My personal experience does not relate directly to apprentices but I have coached a large number of people and I believe thinking skills are relevant to every job/career – even if it is on the most basic level of identifying and correcting a problem (wiring or welding not meeting safety and quality standards; cause of customer dissatisfaction and finding a solution acceptable to customer and company; petrol attendant assessing the risk and having to clean up a spill on the forecourt, etc.; staff member or safety officer identifying a safety hazard and identifying which procedure to follow; coaching a bread baker in a small bakery to identify what went wrong if a batch of bread is a failure).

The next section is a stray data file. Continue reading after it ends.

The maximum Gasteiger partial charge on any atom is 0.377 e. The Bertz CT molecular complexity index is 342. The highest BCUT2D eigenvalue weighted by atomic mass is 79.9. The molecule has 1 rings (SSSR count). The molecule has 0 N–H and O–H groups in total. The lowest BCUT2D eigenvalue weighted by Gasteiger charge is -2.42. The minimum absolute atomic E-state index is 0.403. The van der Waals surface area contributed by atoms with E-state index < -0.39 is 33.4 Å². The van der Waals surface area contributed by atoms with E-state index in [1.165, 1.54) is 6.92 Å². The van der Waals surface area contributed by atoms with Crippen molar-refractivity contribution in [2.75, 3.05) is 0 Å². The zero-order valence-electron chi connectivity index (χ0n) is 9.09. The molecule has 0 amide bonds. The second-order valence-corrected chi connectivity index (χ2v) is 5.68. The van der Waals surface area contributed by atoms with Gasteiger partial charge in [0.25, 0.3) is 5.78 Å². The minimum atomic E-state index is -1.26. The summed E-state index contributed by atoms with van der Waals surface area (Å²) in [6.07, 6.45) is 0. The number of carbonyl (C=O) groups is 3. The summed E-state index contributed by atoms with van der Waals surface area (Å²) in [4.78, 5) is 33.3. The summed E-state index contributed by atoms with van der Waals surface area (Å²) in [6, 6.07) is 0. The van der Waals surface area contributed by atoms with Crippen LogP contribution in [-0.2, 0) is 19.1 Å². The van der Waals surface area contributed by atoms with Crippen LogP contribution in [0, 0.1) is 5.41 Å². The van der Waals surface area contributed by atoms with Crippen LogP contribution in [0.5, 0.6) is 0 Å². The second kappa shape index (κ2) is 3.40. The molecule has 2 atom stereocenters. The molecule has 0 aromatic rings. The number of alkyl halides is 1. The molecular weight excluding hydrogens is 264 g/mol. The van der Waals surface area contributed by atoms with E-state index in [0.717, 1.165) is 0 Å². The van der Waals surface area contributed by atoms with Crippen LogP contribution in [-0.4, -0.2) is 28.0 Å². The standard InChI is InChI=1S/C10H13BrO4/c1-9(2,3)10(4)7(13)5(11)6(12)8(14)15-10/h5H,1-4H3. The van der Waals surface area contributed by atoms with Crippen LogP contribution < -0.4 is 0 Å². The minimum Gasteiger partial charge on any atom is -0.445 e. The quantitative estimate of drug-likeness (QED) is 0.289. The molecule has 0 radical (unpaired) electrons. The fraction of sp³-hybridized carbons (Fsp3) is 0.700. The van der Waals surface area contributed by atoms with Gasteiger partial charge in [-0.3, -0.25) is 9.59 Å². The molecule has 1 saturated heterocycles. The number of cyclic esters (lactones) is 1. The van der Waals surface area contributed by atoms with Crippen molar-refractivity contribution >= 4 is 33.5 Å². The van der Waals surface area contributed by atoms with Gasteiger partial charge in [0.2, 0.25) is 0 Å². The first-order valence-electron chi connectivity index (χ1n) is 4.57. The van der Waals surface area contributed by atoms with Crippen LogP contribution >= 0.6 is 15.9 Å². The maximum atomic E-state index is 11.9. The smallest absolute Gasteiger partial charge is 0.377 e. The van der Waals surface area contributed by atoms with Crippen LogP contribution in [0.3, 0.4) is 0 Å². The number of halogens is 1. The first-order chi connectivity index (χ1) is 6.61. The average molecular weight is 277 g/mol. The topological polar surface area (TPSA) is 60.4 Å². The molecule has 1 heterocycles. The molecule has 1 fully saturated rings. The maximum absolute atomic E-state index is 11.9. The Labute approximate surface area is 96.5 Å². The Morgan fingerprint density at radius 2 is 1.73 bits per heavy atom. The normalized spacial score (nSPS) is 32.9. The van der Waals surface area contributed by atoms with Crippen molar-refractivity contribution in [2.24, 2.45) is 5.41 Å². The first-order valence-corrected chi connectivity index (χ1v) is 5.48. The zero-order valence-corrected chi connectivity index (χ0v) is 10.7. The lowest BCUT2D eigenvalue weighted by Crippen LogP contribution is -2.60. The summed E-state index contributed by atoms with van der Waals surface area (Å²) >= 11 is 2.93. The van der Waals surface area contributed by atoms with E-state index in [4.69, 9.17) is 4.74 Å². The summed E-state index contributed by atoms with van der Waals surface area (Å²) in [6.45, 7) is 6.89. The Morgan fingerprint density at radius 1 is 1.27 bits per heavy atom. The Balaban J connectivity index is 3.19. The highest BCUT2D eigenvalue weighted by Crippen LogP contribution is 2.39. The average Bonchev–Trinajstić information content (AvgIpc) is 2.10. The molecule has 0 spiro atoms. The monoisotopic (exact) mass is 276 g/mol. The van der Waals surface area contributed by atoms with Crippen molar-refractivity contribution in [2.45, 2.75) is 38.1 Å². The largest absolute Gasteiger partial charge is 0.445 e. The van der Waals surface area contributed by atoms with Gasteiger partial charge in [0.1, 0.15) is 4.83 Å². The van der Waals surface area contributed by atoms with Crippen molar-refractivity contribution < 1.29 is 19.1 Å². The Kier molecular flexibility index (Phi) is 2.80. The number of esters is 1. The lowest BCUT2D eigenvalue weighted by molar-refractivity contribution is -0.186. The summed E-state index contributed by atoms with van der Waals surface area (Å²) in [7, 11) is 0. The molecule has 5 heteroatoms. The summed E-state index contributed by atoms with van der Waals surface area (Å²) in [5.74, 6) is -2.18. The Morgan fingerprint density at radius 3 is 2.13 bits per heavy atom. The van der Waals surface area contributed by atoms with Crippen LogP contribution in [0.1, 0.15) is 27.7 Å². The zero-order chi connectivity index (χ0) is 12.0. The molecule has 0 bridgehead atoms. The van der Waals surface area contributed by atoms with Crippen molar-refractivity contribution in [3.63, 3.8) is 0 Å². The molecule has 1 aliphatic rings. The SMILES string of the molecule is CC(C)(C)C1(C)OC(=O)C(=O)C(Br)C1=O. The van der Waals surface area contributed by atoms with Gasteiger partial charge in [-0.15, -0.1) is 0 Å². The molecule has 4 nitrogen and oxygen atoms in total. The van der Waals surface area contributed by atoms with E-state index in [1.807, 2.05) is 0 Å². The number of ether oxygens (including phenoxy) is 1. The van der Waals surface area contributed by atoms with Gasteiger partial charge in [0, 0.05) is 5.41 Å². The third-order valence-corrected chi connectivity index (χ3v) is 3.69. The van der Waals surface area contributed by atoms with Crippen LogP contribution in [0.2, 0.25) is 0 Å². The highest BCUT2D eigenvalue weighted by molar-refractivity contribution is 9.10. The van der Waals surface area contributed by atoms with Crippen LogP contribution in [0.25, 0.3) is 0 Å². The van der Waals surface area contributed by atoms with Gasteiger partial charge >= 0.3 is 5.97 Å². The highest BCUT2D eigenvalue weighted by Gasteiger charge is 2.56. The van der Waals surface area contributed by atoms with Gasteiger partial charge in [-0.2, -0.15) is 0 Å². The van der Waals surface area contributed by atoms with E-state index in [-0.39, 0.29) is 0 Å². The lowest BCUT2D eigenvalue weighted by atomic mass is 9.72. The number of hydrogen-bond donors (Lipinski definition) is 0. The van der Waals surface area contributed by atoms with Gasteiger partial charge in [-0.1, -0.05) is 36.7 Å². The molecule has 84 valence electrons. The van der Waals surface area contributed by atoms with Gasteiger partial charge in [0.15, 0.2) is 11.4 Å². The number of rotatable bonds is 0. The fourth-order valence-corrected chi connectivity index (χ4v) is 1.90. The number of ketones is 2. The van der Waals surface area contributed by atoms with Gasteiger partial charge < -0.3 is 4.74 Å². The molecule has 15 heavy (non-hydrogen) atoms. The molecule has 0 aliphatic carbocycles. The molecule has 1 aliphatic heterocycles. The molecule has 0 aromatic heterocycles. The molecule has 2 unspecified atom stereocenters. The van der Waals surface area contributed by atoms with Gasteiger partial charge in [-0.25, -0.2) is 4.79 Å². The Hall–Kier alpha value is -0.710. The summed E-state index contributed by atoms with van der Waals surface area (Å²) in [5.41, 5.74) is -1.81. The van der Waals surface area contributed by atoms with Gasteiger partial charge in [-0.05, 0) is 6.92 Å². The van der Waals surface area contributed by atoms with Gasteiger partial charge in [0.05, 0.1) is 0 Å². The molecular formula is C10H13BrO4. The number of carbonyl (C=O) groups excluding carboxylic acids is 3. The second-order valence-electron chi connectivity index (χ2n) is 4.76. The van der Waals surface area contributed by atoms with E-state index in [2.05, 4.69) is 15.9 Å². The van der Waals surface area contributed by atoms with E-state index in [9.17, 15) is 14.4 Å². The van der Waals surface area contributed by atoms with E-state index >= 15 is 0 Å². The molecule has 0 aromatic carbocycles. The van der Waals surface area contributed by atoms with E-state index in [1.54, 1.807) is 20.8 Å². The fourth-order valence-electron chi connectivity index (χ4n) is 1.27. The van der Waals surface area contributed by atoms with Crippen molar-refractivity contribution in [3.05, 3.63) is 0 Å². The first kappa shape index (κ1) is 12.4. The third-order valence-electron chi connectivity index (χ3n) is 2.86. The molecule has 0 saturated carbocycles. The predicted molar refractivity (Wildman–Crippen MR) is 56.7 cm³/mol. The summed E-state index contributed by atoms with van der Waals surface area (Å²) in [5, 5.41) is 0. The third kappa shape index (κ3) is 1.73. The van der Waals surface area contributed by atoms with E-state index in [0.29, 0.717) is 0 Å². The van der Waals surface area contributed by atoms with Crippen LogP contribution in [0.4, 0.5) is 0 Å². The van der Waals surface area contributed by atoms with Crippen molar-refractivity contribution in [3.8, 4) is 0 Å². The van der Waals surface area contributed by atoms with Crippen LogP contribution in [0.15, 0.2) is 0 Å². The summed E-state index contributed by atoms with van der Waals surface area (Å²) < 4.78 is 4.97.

To be honest, in the training I received as assessor, I was not even taught how to conduct assessments, never mind how to be a critical thinker when assessing and use that information in assessment reviews. The moderator programme I attended was designed to include every possible little detail that could ever be missing in terms of the administrative process (checking presence of signatures, dates, evidence not submitted), etc. What was missing in both programmes was to apply critical thinking while assessing so that the purpose and objectives of assessment and moderation can be achieved – giving feedback that contributes towards improvement of the quality assurance process. I am of the humble opinion that the same applies to apprenticeships and training for any other job – resulting in inadequate skills to perform a particular job; inability to assess a situation before deciding the correct action to take; and lack of thinking skills to at least evaluate one’s work before, for example, signing off a welding job. That is one of the major causes of work that does not meet standards/expectations, causing product quality problems (rail road maintenance welding performed incorrectly causing train derailments and accidents); customer dissatisfaction; millions spent on importing equipment, machinery and means of transport that do not meet South African circumstances.